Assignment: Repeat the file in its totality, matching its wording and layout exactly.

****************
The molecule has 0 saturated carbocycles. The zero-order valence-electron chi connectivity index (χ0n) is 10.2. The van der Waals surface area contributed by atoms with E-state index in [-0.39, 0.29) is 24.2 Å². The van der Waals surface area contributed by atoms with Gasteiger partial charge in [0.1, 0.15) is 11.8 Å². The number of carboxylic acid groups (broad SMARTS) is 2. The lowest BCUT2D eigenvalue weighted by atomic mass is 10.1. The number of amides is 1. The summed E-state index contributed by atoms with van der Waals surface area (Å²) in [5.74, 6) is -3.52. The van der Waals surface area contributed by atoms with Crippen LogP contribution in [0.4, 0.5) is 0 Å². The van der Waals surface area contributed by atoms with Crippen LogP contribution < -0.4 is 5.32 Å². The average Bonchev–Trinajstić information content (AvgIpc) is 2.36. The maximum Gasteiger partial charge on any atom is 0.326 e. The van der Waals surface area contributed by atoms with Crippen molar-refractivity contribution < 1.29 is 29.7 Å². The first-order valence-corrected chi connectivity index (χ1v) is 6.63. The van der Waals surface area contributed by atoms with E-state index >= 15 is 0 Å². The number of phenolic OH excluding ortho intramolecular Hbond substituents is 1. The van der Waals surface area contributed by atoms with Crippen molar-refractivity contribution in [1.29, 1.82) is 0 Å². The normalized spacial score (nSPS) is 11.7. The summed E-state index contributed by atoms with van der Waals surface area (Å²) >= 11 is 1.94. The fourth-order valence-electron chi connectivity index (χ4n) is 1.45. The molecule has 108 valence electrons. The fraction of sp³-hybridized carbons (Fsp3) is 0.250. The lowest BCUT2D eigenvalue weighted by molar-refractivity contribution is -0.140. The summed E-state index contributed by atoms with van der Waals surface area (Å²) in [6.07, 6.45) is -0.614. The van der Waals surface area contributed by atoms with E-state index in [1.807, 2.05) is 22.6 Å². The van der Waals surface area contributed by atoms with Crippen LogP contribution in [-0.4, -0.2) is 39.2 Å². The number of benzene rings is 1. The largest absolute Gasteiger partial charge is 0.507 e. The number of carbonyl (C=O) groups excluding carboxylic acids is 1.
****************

The molecule has 0 saturated carbocycles. The zero-order valence-electron chi connectivity index (χ0n) is 10.2. The van der Waals surface area contributed by atoms with E-state index in [-0.39, 0.29) is 24.2 Å². The van der Waals surface area contributed by atoms with Gasteiger partial charge in [0.1, 0.15) is 11.8 Å². The number of carboxylic acid groups (broad SMARTS) is 2. The lowest BCUT2D eigenvalue weighted by atomic mass is 10.1. The number of amides is 1. The summed E-state index contributed by atoms with van der Waals surface area (Å²) in [5.74, 6) is -3.52. The van der Waals surface area contributed by atoms with Crippen LogP contribution in [0.4, 0.5) is 0 Å². The van der Waals surface area contributed by atoms with Crippen LogP contribution < -0.4 is 5.32 Å². The average Bonchev–Trinajstić information content (AvgIpc) is 2.36. The maximum Gasteiger partial charge on any atom is 0.326 e. The van der Waals surface area contributed by atoms with Crippen molar-refractivity contribution < 1.29 is 29.7 Å². The first-order valence-corrected chi connectivity index (χ1v) is 6.63. The van der Waals surface area contributed by atoms with E-state index >= 15 is 0 Å². The number of phenolic OH excluding ortho intramolecular Hbond substituents is 1. The van der Waals surface area contributed by atoms with Crippen molar-refractivity contribution in [1.29, 1.82) is 0 Å². The normalized spacial score (nSPS) is 11.7. The summed E-state index contributed by atoms with van der Waals surface area (Å²) >= 11 is 1.94. The fourth-order valence-electron chi connectivity index (χ4n) is 1.45. The molecule has 108 valence electrons. The fraction of sp³-hybridized carbons (Fsp3) is 0.250. The lowest BCUT2D eigenvalue weighted by molar-refractivity contribution is -0.140. The summed E-state index contributed by atoms with van der Waals surface area (Å²) in [6.07, 6.45) is -0.614. The van der Waals surface area contributed by atoms with E-state index in [1.807, 2.05) is 22.6 Å². The van der Waals surface area contributed by atoms with Crippen LogP contribution in [-0.4, -0.2) is 39.2 Å². The number of benzene rings is 1. The largest absolute Gasteiger partial charge is 0.507 e. The number of carbonyl (C=O) groups excluding carboxylic acids is 1.